Coming into Friday night's game, the Central Michigan Chippewas looked better than the Navy Midshipmen on paper.
The Chippewas had a strong offense, led by senior quarterback Ryan Radcliff.
But Friday night was a far different story from the one told on paper.
The Midshipmen and their triple option were able to control possession in the first half, while Central Michigan's offense struggled.
Navy showed a lot of fire, putting up 31 points.
So what have we learned?
In the triple-option offense, Greene is Navy's all-around player.
He can run, he can catch and he can block, and all of this was magnified against Central Michigan. Greene finished the day with 39 yards rushing and 60 yards receiving, including two touchdowns.
The running back is a senior and has been through a lot with the Midshipmen.
Against the Chippewas, though, Greene showed exactly what he was capable of.
Coming into their game with Navy, Central Michigan had the upper hand offensively, and that was because of Ryan Radcliff.
The senior signal-caller had thrown for 1,296 yards and nine touchdowns coming into the contest and was looking to pick apart the Midshipmen secondary.
But that wasn't the case in Friday night's game. Radcliff was inaccurate and didn't protect the ball well.
By the fourth quarter, Radcliff was a spectator, watching sophomore Cody Kater play under center.
This was supposed to be the year for Trey Miller.
The junior was praised as a gifted athlete and one of the better throwing quarterbacks the Naval Academy has had in a while.
Keenan Reynolds proved everyone wrong with his play Friday night.
Reynolds started in place of Miller, who has been banged up all year, and excelled.
The freshman delivered a performance that proved he is worthy of starting over Miller. Reynolds threw for 134 yards and two touchdowns, and he rushed for 59 yards.
Beyond that, though, Reynolds ran the option well and took care of the ball.
With a 2-3 record heading into their game with Navy, the Chippewas had an opportunity to turn their season around.
But Friday night, they took a step backward.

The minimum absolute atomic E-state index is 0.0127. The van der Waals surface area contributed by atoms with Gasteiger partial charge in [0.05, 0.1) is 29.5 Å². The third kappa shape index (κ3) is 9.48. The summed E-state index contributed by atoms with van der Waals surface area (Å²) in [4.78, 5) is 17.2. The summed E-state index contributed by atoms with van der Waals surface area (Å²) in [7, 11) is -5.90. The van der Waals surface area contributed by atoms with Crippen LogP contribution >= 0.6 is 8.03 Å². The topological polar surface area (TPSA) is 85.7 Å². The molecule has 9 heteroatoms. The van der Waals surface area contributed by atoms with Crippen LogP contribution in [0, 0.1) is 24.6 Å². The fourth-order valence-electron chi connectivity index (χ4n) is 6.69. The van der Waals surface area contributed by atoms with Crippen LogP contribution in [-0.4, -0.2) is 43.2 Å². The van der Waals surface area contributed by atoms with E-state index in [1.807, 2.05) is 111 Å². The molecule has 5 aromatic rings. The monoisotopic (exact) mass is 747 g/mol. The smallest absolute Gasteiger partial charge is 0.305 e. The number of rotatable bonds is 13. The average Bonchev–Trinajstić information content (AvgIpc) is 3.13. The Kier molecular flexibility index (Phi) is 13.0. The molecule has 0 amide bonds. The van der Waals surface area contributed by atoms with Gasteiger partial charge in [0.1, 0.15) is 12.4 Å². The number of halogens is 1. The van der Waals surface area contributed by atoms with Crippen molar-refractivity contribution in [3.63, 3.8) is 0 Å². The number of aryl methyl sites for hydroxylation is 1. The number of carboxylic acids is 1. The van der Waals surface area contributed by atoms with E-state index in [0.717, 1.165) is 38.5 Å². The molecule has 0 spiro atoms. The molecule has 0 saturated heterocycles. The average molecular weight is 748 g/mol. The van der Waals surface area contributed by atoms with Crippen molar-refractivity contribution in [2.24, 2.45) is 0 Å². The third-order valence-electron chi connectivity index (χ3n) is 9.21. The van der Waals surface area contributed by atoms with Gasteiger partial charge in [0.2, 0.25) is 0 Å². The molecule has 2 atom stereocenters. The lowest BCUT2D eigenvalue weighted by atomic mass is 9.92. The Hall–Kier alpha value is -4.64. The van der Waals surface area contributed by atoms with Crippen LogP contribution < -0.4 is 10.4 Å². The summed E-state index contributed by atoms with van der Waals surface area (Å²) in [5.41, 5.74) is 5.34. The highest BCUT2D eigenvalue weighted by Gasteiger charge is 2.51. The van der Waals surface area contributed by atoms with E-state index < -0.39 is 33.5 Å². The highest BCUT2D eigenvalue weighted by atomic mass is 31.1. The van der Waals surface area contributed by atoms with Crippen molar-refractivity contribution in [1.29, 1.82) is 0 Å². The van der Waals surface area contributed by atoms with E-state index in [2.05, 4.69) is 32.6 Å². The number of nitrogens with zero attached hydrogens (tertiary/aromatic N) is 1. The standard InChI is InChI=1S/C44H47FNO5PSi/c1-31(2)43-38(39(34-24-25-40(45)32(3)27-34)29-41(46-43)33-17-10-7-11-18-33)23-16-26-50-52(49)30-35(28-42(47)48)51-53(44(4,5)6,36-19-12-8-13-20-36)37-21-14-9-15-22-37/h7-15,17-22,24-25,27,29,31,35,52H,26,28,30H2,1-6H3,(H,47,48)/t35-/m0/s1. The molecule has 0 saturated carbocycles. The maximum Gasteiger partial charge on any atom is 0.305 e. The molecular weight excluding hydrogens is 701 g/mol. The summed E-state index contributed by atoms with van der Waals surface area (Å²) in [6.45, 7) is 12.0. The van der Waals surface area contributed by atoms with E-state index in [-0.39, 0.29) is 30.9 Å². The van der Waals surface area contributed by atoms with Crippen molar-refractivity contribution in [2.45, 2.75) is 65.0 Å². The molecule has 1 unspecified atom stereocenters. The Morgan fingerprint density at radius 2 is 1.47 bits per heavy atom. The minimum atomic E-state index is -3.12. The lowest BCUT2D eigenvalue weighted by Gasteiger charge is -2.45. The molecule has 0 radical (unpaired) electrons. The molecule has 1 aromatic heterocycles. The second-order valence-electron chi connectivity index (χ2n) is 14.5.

Central Michigan looked sloppy, especially senior quarterback Ryan Radcliff, who was benched in the fourth quarter.
The Chippewas now fall to 2-4, and their season isn't looking up.
Head coach Dan Enos may need to start mixing things up, or he may not be in Mount Pleasant for much longer.
Navy has been known for their triple-option offense, which is heavily based on running the ball.
In this offense, the quarterback is essentially a running back and carries the ball almost as much as the other backs in the offense do.
Friday night, though, Keenan Reynolds unleashed a new part of their offense—the forward pass.
Realistically speaking, Navy does throw from time to time, but Friday night Reynolds put on an air show by throwing for three touchdowns (one short of tying the Navy record).
At some points it seemed like their play-calling got a little too pass happy, but it is now definite that the Midshipmen have a legitimate passing attack with Reynolds.
Often when you see Navy playing teams such as Notre Dame or Penn State (earlier in the season), their offense is very stagnant.
Holes close quickly and their triple-option offense doesn't seem to work.
But people often forget that armed forces academy players aren't your typical players, linemen are usually smaller and the team is overall small.
The disparity in size (and talent sometimes) often proves to be the deciding factor for Navy.
Against Central Michigan, with a seemingly level talent field, the triple-option showed its might. The Midshipmen ran the offense well with strong discipline and hard-nosed running.
They showed that this offense can win games handily.
Central Michigan could not pull off their banana-yellow jerseys Friday night.
I'm sorry to say it, but only Michigan should be wearing yellow (technically gold) jerseys. It was a valiant attempt to look good on national television, but something needs to be done about these jerseys.
The Chippewas didn't play well at all, and their bright yellow uniforms certainly didn't help.
We all know why Bill O'Brien and Penn State go on fourth downs inside the 20-yard line, because they have a kicker that can't really kick.
But for Navy to go five for five on fourth downs is astounding.
Although some of these were 4th-and-short dives, a few of these fourth-down chances were from at least two yards from the first-down marker.
Head coach Ken Niumatalolo knew what plays to call and when to call them on fourth down. Niumatalolo knew when to punt and when to go for it.
Strong showing by the Navy coaching staff.
Before Dan Enos took over, Central Michigan was a solid MAC football team. In 2009, the Chippewas won 12 games, the MAC and went to the GMAC Bowl and defeated Troy.
Since Enos took over in 2010, the program has gone downhill—fast.
In his first two years, the team has won a combined six games.
After being beaten by Navy in a game where his team couldn't seem to get any momentum, Enos's team is 2-4. He is in the hot seat.
If Enos can't turn this season around, he may not be around next year.
After beating Central Michigan, Navy is now 3-3 overall.
With games against Notre Dame and Penn State to start their season, the Midshipmen's schedule wasn't exactly easy.
Navy has now won two games in a row, and Friday night's win showed promise. Keenan Reynolds proved he can both run and throw, and Navy's defense stepped up in the second half.
The rest of the Midshipmen's schedule is a wild card; they have a shot to win each of their next games.
Beating Central Michigan convincingly is a big statement by Navy, letting people know that they're better than people may think they are.